• ‘within 14 days of arrival’ deemed not to have started if goods were never actually delivered, but rather lost en route (Beck v Szymanowski)

Statutory Control over ‘unfair’ Terms

  • No common law power to strike terms down for being unfair (despite Denning/Kirby wishing for one)
  • Legislature began approaching the imbalance/abuse of power against consumers (Trade Practices Act, Fair Trading Acts) with the latest consumer protection scheme taking effect at the beginning of 2011 (The Australian Consumer Legislation in schedule 2 of the Competition and Consumer Act)
  • Sale of Goods Act implied excludable terms – but the ACL creates non-excludable statutory guarantees
  • General ‘unfair’ term Acts began to emerge in Europe in the 70’s, then Victoria in 2003 – now part of the ACL
  • General guarantees: ss 50-64 - non-excludable under 64, voiding any term that expressly attempts to exclude them, and reading down any term that doesn’t do so expressly.

Limiting Liability

  • Contracts subject to the ACL CAN still limit liability to replacement cost of goods/services – Provided the goods/services are not for personal, domestic, or household use.

Relevant ACL Sections

Competition and Consumer Act (CCA) 2010, "Australian Consumer Law" ss. 23-28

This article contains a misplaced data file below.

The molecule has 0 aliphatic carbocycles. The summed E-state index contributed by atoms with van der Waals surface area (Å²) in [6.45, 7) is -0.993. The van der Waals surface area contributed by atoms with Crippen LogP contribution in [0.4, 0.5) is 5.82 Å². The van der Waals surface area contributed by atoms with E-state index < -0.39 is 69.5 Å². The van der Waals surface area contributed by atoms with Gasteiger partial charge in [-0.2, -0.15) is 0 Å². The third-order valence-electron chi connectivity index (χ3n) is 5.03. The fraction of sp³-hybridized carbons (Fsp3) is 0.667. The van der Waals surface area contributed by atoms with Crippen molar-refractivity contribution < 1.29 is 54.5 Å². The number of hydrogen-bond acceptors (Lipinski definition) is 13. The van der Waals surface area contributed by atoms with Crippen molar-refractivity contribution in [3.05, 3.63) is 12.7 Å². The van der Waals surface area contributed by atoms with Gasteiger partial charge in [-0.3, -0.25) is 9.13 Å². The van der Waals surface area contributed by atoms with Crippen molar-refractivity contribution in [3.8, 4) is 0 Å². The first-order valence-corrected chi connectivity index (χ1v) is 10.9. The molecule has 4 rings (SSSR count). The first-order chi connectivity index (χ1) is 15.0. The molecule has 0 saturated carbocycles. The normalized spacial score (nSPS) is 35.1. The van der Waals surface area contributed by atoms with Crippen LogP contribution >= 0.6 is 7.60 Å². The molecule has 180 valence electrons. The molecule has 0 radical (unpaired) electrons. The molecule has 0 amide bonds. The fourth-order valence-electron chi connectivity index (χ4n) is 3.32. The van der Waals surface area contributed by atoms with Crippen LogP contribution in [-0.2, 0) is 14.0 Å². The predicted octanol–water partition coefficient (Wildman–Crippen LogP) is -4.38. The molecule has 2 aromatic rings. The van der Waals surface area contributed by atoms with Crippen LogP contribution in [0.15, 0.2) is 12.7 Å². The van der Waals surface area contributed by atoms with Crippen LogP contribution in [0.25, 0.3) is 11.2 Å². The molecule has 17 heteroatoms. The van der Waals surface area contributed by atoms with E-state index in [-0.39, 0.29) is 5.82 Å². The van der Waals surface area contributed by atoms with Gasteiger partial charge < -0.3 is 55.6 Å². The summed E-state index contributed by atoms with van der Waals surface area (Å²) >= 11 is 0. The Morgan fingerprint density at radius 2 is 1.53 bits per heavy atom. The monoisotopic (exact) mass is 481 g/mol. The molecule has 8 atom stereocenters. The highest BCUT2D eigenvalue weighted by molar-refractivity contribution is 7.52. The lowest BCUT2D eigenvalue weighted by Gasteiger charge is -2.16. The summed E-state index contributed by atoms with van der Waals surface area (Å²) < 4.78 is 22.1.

States that: Consumer contracts with INDIVIDUALS for goods purchased WHOLLY OR PREDOMINANTLY for household use are protected against general ‘unfair terms’, provided they are not shipping/insurance contracts and the following requirements are met:
- 1. Must be a standard form contract (question of fact - onus on business to prove it isn’t a standard form contract – if they succeed, term is not unfair)
- 2. There must be a significant imbalance in rights/obligations of the parties (onus on consumer to establish – if they fail, term is not unfair)
- 3. The term must be detrimental to the consumer (if relied upon – detriment need not have actually occurred, as long as it WOULD occur) (onus on consumer to establish – if they fail, term is not unfair)
- 4. Not ‘reasonably necessary’ to protect the legitimate interests of the business (onus on business to prove it IS necessary – if they succeed, term is not unfair)
- 5. Then factor in degree of transparency and contract as a whole, as well as comparing term to the indicative list to determine if it is actually unfair (not requirements, merely indicators)